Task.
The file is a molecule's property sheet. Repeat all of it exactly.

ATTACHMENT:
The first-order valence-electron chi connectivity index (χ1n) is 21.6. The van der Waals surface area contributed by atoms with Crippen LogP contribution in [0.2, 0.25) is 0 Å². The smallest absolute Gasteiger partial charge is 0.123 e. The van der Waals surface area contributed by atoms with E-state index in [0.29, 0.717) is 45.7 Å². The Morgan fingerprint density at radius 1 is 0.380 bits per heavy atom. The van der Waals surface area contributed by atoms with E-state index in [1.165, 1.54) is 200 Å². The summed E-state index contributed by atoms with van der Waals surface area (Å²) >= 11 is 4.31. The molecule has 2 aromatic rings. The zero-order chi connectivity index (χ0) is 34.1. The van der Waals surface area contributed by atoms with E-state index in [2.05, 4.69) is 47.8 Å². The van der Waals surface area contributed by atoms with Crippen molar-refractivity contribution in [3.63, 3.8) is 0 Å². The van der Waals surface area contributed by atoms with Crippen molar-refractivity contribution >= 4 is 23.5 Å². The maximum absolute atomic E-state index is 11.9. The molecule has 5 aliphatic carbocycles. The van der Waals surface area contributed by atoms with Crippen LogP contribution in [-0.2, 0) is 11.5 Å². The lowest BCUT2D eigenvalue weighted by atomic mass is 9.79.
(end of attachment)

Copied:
The first-order valence-electron chi connectivity index (χ1n) is 21.6. The van der Waals surface area contributed by atoms with Crippen LogP contribution in [0.2, 0.25) is 0 Å². The smallest absolute Gasteiger partial charge is 0.123 e. The van der Waals surface area contributed by atoms with E-state index in [0.29, 0.717) is 45.7 Å². The Morgan fingerprint density at radius 1 is 0.380 bits per heavy atom. The van der Waals surface area contributed by atoms with E-state index in [1.165, 1.54) is 200 Å². The summed E-state index contributed by atoms with van der Waals surface area (Å²) >= 11 is 4.31. The molecule has 2 aromatic rings. The zero-order chi connectivity index (χ0) is 34.1. The van der Waals surface area contributed by atoms with E-state index in [2.05, 4.69) is 47.8 Å². The van der Waals surface area contributed by atoms with Crippen molar-refractivity contribution in [3.63, 3.8) is 0 Å². The van der Waals surface area contributed by atoms with Crippen molar-refractivity contribution >= 4 is 23.5 Å². The maximum absolute atomic E-state index is 11.9. The molecule has 5 aliphatic carbocycles. The van der Waals surface area contributed by atoms with Crippen LogP contribution in [-0.2, 0) is 11.5 Å². The lowest BCUT2D eigenvalue weighted by atomic mass is 9.79.